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View Full Version : Bouzouki to Uke?



Uncle Sheepy
05-25-2011, 01:01 AM
Hello Folks,

I have an old flatback Bouzouki that is a pretty nice instrument.
Cedar top/Rosewood back and sides.
It really struggled to cope with steel strings (even when stripped down to single instead of double).
So, basically I had written it off as a wall hanger but wondered if it would be suitable as a uke conversion.
If so what sort of strings would I be looking at? (it's about a 21" 7/8ths scale length)
Cheers
Sheepy.

FiL
05-25-2011, 03:15 AM
Although the terms are somewhat fluid, with a scale length of less than 22", what you have would more generally be referred to as an octave mandolin, not a bouzouki. (Bouzoukis are usually--but not always--in the 26+" range.)

If you're looking to convert it to nylon strings, I can't imagine it will sound good at all--it's built and braced for double sets of steel strings--but I guess a baritone set would be the closest approximation. (Baritone scale length is usually around 19".)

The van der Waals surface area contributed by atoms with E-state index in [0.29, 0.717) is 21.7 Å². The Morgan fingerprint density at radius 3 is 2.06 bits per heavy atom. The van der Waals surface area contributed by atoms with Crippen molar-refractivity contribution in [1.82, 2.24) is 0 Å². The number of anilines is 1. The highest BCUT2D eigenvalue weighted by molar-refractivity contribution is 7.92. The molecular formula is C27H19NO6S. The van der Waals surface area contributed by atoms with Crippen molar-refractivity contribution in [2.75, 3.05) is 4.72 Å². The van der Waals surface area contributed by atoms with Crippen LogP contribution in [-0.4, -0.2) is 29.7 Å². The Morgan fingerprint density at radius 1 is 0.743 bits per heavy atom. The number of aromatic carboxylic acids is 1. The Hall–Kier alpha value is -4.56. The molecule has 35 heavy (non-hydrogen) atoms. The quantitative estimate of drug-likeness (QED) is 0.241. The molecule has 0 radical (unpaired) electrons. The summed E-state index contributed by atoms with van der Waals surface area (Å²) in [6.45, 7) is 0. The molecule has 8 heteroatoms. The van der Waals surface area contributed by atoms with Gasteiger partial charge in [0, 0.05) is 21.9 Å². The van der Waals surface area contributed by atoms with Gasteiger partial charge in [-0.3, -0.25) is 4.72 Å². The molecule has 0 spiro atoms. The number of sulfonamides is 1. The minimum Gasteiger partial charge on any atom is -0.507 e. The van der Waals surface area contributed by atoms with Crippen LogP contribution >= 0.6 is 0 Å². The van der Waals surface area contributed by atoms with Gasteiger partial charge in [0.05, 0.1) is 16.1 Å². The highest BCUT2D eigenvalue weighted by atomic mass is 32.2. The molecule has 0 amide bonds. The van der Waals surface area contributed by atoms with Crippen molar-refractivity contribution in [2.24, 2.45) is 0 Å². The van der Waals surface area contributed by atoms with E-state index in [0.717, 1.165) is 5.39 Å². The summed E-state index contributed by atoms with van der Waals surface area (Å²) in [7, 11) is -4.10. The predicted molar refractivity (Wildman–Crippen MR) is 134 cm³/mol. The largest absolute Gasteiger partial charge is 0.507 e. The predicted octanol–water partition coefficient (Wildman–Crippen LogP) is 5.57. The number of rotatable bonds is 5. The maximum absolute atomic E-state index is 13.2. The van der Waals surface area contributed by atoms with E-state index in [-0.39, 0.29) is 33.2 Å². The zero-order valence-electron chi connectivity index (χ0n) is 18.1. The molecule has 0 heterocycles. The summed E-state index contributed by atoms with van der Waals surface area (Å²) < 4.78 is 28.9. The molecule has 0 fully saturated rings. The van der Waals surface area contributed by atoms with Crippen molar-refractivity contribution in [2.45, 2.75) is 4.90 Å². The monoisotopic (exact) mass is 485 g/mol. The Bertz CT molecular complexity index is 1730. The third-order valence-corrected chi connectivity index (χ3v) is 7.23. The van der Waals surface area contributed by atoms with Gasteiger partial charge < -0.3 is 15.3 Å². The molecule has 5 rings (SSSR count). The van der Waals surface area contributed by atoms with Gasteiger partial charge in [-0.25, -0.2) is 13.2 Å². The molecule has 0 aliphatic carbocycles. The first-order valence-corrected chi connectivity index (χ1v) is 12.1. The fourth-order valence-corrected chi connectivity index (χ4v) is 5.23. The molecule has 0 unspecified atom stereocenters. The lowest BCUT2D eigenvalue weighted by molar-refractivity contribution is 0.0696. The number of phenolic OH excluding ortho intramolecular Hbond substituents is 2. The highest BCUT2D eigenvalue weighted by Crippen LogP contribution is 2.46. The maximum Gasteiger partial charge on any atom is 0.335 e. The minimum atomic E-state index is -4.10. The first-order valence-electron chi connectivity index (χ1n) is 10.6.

If you could deal with the steel strings but didn't like the mandolin tuning, you could try this experiment:

A mando/octave mando is tuned GDAE. Tune the D strings down one whole step to C. Switch the A and E strings. Viola! It's now tuned GCEA! Of course the E strings are an octave higher than they should be, and of course the G strings are low G. Gives you some interesting chord inversions. I recently tried it on a regular mandolin. A fun experiment, though the thin neck makes some chords really hard to play.

If, on the other hand, you like the mando tuning, sell your octave mando and get a real bouzouki. With the longer scale length, the strings are thinner, which makes them much easier on the fingers. I have a Greek bouzouki, which is tuned one full step below baritone uke tuning, and it's a breeze to strum. I just can't get used to holding it due to the bowl back. A flat-backed 'zouk tuned like a Greek 'zouk would be ideal.

PhilUSAFRet
05-25-2011, 03:41 AM
If nylon strings would work at all, tough to imagine anything but Aquilas, but I'd ask Southcoast ukes for a definitive answer.

Uncle Sheepy
05-25-2011, 04:19 AM
I would agree on the aquila strings.
The bracing is pretty light and I would be thinking of thinning the top a bit.